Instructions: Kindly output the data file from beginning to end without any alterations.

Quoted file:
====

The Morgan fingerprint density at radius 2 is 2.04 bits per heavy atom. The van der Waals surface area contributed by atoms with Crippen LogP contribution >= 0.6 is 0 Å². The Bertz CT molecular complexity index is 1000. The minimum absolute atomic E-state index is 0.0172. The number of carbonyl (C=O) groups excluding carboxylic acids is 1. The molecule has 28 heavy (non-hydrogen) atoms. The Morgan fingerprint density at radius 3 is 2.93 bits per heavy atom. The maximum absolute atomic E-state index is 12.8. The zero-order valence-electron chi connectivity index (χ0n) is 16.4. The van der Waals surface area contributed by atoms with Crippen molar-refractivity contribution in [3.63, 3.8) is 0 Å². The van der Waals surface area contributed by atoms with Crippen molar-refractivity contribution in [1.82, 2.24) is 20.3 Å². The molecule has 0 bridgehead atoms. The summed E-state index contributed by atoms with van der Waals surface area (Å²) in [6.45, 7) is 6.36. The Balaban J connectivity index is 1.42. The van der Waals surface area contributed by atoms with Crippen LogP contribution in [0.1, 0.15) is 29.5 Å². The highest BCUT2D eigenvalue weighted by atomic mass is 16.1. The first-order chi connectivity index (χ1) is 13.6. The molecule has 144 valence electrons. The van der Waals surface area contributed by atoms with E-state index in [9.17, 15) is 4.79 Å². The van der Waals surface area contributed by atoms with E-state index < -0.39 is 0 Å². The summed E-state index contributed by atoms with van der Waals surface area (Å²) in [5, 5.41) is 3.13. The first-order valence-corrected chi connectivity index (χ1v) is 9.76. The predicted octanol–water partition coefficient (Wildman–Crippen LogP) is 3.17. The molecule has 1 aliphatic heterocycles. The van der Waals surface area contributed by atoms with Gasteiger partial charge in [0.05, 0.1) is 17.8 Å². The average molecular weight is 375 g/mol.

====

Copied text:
The Morgan fingerprint density at radius 2 is 2.04 bits per heavy atom. The van der Waals surface area contributed by atoms with Crippen LogP contribution >= 0.6 is 0 Å². The Bertz CT molecular complexity index is 1000. The minimum absolute atomic E-state index is 0.0172. The number of carbonyl (C=O) groups excluding carboxylic acids is 1. The molecule has 28 heavy (non-hydrogen) atoms. The Morgan fingerprint density at radius 3 is 2.93 bits per heavy atom. The maximum absolute atomic E-state index is 12.8. The zero-order valence-electron chi connectivity index (χ0n) is 16.4. The van der Waals surface area contributed by atoms with Crippen molar-refractivity contribution in [3.63, 3.8) is 0 Å². The van der Waals surface area contributed by atoms with Crippen molar-refractivity contribution in [1.82, 2.24) is 20.3 Å². The molecule has 0 bridgehead atoms. The summed E-state index contributed by atoms with van der Waals surface area (Å²) in [6.45, 7) is 6.36. The Balaban J connectivity index is 1.42. The van der Waals surface area contributed by atoms with Crippen LogP contribution in [0.1, 0.15) is 29.5 Å². The highest BCUT2D eigenvalue weighted by atomic mass is 16.1. The first-order chi connectivity index (χ1) is 13.6. The molecule has 144 valence electrons. The van der Waals surface area contributed by atoms with E-state index in [9.17, 15) is 4.79 Å². The van der Waals surface area contributed by atoms with E-state index < -0.39 is 0 Å². The summed E-state index contributed by atoms with van der Waals surface area (Å²) in [5, 5.41) is 3.13. The first-order valence-corrected chi connectivity index (χ1v) is 9.76. The predicted octanol–water partition coefficient (Wildman–Crippen LogP) is 3.17. The molecule has 1 aliphatic heterocycles. The van der Waals surface area contributed by atoms with Gasteiger partial charge in [0.05, 0.1) is 17.8 Å². The average molecular weight is 375 g/mol.